Annual rainfall (mm) Salinity (see Table 1) Waterlogging risk Texture pH (CaCl2) Suitable species - common name Suitable species - scientific name Suitable species - cultivars1 Comments
>400 Moderate Low Sands–clay loams 5.6–9.0 Lucerne Medicago sativa Many cultivars Winter active and highly winter-active cultivars perform best in WA
>550 Low–moderate High Sandy loams–clays 5.6–9.0 Strawberry clover Trifolium fragiferum O’Connors, Palestine
Table 5 Temperate perennial grasses for different categories of salinity, waterlogging, soil texture, soil pH and rainfall. Key: 1Other proprietary cultivars may be available that have not been tested
Annual rainfall (mm) Salinity (see Table 1) Waterlogging risk Texture pH (CaCl2) Suitable species - common name Suitable species - scientific name Suitable species - cultivars1 Comments
>400 High–severe High Sands–clays 5.5–9.0 Puccinellia Pucinellia ciliata Menemen Best suited to waterlogged, saline soils, dormant over summer
>400 High Moderate Sandy loams–clays 4.5–9.0 Tall wheat grass Thinopyrum ponticum Dundas, Tyrell Tolerates ECe levels >16 dS/m if it can access fresh water at depth, has weed potential in Victoria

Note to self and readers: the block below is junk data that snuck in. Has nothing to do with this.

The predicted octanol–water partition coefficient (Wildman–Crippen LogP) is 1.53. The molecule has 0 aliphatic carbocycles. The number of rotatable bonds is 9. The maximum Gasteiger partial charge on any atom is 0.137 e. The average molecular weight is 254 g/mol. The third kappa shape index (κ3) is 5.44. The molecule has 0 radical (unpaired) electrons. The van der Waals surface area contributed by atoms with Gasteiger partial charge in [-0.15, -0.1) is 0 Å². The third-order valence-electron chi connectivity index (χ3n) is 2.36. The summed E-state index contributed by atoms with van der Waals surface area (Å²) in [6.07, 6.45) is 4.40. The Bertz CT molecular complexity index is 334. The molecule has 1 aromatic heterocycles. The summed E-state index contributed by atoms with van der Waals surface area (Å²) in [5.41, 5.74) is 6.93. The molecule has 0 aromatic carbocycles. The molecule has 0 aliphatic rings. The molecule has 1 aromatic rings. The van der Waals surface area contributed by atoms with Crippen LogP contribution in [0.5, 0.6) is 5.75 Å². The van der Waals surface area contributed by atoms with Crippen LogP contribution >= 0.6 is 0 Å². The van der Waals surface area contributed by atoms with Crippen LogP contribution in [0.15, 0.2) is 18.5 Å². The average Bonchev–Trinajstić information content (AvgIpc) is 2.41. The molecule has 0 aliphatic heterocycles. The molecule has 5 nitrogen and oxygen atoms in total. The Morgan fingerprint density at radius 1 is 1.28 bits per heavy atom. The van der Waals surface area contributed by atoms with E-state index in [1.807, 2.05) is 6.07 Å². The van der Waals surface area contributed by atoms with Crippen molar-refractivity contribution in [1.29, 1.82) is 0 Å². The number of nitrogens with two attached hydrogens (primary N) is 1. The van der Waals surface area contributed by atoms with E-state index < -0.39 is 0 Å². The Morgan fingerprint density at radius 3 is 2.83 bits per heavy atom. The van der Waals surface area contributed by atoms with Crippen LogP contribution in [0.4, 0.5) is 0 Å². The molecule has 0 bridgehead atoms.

>500 Low–moderate Moderate Sands–clays 4.3–8.5 Tall fescue Festuca arundinaceae Many cultivars Summer dormant cultivars perform best in WA
>550 Low–moderate Moderate Loams–clays 4.5–8.0 Phalaris Phalaris tuberosa Many cultivars Winter active cultivars perform best in WA
Table 6 Sub-tropical perennial grasses for different categories of salinity, waterlogging, soil texture, soil pH and rainfall. Key: 1Other proprietary cultivars may be available that have not been tested
Annual rainfall (mm) Salinity (see Table 1) Waterlogging risk Texture pH (CaCl2) Suitable species - common name Suitable species - scientific name Suitable species - cultivars1 Comments
>350 High-severe High Sands–clays 5.5–8.0 Distichilis Distichilis spicata NyPa forage Only propagated by cuttings
>400 Low–moderate Low Sands–loams 5.5–8.0 Rhodes grass Chloris gayana Many cultivars Low frost tolerance, suited to northern and south coastal districts
>400 Moderate Moderate–high Sands–clays 3.7–7.0 Kikuyu Pennisetum clandestinum Whittet Performs poorly north of Perth

 

Contact information

Ed Barrett-Lennard
+61 (0)8 9368 3798